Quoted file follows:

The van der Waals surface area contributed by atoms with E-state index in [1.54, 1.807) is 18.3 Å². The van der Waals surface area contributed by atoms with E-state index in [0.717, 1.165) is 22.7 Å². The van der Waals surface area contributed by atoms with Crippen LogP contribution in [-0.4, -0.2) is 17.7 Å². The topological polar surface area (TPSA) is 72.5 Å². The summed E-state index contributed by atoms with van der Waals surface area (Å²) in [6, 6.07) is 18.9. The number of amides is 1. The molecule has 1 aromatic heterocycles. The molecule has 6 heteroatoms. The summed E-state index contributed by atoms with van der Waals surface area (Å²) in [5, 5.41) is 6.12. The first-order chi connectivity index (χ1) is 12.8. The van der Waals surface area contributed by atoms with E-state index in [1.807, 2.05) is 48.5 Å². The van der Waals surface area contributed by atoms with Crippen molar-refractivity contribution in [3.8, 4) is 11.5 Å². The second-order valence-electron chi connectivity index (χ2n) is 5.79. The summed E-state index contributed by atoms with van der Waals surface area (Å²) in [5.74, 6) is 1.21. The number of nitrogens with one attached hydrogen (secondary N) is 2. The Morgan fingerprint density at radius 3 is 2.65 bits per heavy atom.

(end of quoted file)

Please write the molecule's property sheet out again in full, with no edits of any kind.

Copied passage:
The van der Waals surface area contributed by atoms with E-state index in [1.54, 1.807) is 18.3 Å². The van der Waals surface area contributed by atoms with E-state index in [0.717, 1.165) is 22.7 Å². The van der Waals surface area contributed by atoms with Crippen LogP contribution in [-0.4, -0.2) is 17.7 Å². The topological polar surface area (TPSA) is 72.5 Å². The summed E-state index contributed by atoms with van der Waals surface area (Å²) in [6, 6.07) is 18.9. The number of amides is 1. The molecule has 1 aromatic heterocycles. The molecule has 6 heteroatoms. The summed E-state index contributed by atoms with van der Waals surface area (Å²) in [5, 5.41) is 6.12. The first-order chi connectivity index (χ1) is 12.8. The van der Waals surface area contributed by atoms with E-state index in [1.807, 2.05) is 48.5 Å². The van der Waals surface area contributed by atoms with Crippen molar-refractivity contribution in [3.8, 4) is 11.5 Å². The second-order valence-electron chi connectivity index (χ2n) is 5.79. The summed E-state index contributed by atoms with van der Waals surface area (Å²) in [5.74, 6) is 1.21. The number of nitrogens with one attached hydrogen (secondary N) is 2. The Morgan fingerprint density at radius 3 is 2.65 bits per heavy atom.